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Following up on Rachel’s post on ExaltaSamba, I thought I’d talk a little bit about what pagode (pronounce pah-gaw-gee) actually IS.
There are a lot of different interpretations of the word pagode, and you will often hear a lot of Brazilians downplaying this sub-genre of samba. I myself, will oftentimes hear, “Eu gosto de samba, só não gosto de pagode.” These people are usually referring to mainstream pagode groups that are also known as pagode romântico, and neopagode, popularized in the 1990’s. These bands follow a series of clichés in pagode, from having numerous components, wearing certain types of clothing, and overall creating a “standard,” for the style of music. One of these bands is Revelação –
What is a good definition or description of pagode, though? It’s a sub-genre of samba, originated in Rio de Janeiro in the 1980’s, and it incorporates 3 additional instruments – the banjo, tan-tan, and the repique de mão.
The banjo is a little bigger and has more sound than the cavaquinho, allowing for it to stand out more in samba rodas amongst the percussion instruments. The tan-tan is a small hand drum that imitates the sounds of the larger surdos, used in samba baterias, or percussion ensembles. The repique de mão, is another percussion instrument, which imitates the sounds of drums. All of these were introduced by one of the components of the traditional pagode band, Grupo Fundo de Quintal.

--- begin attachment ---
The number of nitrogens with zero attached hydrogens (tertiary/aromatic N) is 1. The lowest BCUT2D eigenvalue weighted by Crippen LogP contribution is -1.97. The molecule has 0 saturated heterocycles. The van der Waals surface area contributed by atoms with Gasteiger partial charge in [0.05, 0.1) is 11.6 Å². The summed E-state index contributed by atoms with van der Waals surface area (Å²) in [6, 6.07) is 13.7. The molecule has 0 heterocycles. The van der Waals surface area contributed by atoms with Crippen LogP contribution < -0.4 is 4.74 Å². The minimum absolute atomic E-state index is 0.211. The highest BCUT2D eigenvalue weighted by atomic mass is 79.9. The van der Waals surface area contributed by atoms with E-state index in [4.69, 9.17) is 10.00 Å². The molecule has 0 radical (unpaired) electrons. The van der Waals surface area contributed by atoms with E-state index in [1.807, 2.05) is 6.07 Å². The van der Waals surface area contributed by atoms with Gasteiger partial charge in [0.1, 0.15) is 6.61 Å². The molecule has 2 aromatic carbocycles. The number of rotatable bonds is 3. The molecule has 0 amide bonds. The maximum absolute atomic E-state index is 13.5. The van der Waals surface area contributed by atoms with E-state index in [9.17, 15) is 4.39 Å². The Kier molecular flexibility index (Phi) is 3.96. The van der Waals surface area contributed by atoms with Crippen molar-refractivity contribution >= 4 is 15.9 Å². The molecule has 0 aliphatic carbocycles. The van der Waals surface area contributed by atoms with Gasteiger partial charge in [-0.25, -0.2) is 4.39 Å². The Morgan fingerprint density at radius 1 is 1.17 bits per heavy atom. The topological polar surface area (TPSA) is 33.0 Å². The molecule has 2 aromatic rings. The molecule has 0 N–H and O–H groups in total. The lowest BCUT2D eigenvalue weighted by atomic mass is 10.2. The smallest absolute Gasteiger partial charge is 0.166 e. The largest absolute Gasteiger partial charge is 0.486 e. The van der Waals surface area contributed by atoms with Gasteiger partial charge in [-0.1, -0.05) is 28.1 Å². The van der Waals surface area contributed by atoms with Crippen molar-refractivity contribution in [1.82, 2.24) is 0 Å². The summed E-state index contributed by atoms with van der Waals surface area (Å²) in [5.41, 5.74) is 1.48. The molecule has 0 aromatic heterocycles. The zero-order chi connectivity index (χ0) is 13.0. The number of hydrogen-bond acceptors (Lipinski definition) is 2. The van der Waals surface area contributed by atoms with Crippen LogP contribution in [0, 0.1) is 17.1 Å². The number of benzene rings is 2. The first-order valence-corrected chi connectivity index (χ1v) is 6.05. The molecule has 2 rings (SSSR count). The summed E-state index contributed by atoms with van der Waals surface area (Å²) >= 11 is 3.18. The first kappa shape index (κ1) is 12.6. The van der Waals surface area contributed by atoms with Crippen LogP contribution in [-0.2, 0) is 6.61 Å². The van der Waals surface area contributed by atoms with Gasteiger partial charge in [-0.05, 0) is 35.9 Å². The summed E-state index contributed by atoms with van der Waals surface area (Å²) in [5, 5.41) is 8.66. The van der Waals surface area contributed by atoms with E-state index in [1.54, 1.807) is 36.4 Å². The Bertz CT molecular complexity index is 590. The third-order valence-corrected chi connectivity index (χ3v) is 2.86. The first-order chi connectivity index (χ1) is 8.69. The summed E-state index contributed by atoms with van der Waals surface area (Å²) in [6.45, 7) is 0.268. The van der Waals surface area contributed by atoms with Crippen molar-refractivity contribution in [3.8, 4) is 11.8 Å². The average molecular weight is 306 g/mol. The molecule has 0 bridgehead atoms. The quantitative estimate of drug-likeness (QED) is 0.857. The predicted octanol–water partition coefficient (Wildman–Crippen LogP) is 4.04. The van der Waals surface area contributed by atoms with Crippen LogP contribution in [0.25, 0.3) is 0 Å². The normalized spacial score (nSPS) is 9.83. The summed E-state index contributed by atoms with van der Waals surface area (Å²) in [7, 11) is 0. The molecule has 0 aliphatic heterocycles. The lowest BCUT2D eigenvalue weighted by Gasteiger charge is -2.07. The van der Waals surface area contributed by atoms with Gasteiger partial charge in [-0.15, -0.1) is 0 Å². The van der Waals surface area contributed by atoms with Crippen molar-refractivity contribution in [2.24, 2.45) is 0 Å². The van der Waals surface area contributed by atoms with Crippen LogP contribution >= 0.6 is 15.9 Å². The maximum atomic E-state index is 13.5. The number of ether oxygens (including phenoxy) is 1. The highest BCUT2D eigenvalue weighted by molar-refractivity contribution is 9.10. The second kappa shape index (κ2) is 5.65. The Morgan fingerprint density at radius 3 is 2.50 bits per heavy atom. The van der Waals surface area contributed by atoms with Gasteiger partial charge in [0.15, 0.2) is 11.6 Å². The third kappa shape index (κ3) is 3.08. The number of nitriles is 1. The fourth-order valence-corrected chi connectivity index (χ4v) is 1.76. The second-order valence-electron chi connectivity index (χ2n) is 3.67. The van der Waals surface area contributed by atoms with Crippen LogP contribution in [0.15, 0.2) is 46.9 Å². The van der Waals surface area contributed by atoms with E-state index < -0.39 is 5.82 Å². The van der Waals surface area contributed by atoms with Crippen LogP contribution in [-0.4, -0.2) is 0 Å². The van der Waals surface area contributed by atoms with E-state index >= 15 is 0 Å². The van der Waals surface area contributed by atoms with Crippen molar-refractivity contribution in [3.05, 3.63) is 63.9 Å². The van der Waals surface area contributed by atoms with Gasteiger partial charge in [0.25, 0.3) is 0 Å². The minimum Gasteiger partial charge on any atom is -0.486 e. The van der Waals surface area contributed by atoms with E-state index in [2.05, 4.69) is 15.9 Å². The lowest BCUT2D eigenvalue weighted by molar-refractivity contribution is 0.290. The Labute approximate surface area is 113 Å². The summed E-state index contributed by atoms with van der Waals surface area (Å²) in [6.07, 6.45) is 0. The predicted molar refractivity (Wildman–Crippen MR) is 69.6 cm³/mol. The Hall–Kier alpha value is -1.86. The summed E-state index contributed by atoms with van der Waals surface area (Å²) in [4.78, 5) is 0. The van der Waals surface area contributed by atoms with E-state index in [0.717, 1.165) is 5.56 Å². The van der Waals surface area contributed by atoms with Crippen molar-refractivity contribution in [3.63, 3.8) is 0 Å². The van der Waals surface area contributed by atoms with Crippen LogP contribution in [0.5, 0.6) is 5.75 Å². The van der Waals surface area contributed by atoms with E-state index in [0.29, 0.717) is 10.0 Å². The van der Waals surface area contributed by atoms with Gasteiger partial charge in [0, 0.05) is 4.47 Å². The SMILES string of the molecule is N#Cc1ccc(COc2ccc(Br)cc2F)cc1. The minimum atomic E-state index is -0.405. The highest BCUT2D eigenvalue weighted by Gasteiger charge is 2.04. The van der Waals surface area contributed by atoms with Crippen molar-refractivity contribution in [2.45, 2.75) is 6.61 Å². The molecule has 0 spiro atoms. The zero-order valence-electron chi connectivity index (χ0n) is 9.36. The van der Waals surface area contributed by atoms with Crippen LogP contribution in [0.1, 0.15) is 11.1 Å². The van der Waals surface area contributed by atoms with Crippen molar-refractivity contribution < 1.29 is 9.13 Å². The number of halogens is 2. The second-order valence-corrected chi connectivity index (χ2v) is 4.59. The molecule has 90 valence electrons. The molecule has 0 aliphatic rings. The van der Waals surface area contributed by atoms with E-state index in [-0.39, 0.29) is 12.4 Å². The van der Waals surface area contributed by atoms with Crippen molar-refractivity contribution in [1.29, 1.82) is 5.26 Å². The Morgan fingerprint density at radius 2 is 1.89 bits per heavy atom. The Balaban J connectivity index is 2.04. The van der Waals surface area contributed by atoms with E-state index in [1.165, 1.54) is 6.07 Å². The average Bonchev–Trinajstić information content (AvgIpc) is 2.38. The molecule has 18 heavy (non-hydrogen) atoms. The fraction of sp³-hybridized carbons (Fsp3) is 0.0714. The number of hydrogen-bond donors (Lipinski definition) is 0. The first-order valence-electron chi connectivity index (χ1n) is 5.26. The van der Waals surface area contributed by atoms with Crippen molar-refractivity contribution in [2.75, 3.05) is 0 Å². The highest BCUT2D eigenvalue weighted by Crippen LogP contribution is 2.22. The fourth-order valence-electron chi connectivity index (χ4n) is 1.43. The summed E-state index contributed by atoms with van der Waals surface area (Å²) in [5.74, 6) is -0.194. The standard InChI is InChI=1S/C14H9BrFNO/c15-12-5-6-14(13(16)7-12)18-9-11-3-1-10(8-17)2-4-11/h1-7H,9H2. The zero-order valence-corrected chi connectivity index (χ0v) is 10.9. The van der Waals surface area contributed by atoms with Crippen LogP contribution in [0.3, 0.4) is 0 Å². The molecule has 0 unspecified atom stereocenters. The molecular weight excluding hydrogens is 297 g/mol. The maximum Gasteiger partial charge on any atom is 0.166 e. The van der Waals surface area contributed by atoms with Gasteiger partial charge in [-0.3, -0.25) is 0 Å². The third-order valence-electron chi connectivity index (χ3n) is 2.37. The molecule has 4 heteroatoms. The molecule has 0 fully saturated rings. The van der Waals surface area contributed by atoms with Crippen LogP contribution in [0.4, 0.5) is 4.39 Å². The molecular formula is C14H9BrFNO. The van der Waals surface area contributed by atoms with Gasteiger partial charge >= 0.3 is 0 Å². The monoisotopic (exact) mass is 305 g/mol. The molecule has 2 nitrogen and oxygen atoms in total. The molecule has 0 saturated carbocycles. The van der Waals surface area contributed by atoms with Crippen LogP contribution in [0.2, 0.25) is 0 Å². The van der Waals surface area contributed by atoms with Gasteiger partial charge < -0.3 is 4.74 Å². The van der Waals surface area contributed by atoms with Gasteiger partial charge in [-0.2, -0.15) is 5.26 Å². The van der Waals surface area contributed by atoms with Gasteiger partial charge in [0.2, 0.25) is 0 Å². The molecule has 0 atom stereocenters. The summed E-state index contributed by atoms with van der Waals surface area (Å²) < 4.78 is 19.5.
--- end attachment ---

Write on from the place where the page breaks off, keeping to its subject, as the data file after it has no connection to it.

(notice any differences from the first video?)
Lyrics-wise, pagode is also different in that the singers use a lot of slang, reflecting how people actually speak on a day-to-day basis. Culturally, this popularized pagode in that it reached all different social classes, making it especially popular in the lower socio-economic classes and outskirts of bigger cities.
I’ll leave you with one pagode singer that epitomizes this last part of our “definition” of pagode, Zeca Pagodinho.
E aí, vamos para o pagode?